So, to summarize again how things were installed (matches the links):

    - Windows 8 (not the Pro edition though) was pre-installed
    - using the Windows 8 tools, ran Optimize (crunches and defrags) 2 times
    - using the Windows 8 disk management tools I shrank the existing relavent partition
    - using the UEFI "enabled" 64-bit 12.10 CD, installed Ubuntu. Typical Windows boot problem from the bug. Ran boot-repair selecting the default.

    This was done with secure boot on and with secure boot off. It always behaved the same.

    This all matches everything I have read on how to do this. The "extras" have always involved Intel Smart Connect (I don't have it that I can find anywhere in the BIOS setup) and Intel Rapid Staart Technology (again, I don't have it that I can find anywhere in the BIOS setup).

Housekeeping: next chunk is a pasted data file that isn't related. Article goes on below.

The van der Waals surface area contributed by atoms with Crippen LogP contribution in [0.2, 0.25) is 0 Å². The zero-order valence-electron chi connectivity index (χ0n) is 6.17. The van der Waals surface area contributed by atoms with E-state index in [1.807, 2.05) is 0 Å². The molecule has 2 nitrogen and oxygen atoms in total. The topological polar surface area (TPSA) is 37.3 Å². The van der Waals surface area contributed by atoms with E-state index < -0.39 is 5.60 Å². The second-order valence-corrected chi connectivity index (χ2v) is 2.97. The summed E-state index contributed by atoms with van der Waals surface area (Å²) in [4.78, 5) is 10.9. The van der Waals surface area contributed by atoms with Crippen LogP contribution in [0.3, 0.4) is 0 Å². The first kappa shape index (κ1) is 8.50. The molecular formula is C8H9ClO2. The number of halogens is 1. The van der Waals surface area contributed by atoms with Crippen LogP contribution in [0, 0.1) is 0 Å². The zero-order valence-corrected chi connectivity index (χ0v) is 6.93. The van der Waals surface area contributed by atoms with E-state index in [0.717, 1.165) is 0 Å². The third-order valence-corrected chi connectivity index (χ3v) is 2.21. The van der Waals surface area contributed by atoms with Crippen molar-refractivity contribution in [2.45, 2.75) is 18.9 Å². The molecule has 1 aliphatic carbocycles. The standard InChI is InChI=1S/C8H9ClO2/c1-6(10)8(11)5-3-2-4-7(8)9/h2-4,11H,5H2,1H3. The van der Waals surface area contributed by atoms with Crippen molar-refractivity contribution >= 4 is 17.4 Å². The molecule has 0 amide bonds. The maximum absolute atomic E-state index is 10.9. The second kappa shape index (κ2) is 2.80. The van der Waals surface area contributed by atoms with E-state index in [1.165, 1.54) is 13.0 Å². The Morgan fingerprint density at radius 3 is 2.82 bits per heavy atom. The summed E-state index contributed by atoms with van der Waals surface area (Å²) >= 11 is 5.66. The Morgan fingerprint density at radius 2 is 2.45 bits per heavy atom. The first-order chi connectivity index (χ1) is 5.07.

The grub menu entries, and apparently however they coexist with UEFI, don't work. Only the backup efi files work.

    So, I can get to Windows, but not by anything that closely resembles "normal" grub menu entries - these are all labeled something like recovery or backup - don't remember the exact words.

    What I need to do know is to stop grub-mkconfig and update-grub from finding anything but Ubuntu entries and rely solely on the 40_custom file in /etc/grub.d so I would only have 2 options for Ubuntu and 1 for Windows. I currently don't know how to override the searching and creating of grub menu entries for the various Windows as it does now. I'm sure I'll find that somewhere.

    So, without reloading the disk image and doing this all over again (as I have already done), the only thing I can do is have the grub menu reference the backup (bkp) .efi files so I can boot Windows.

    If you know another way to correct this, please let me know. boot-repair doesn't.
    Last edited by squakie; March 9th, 2013 at 04:45 AM.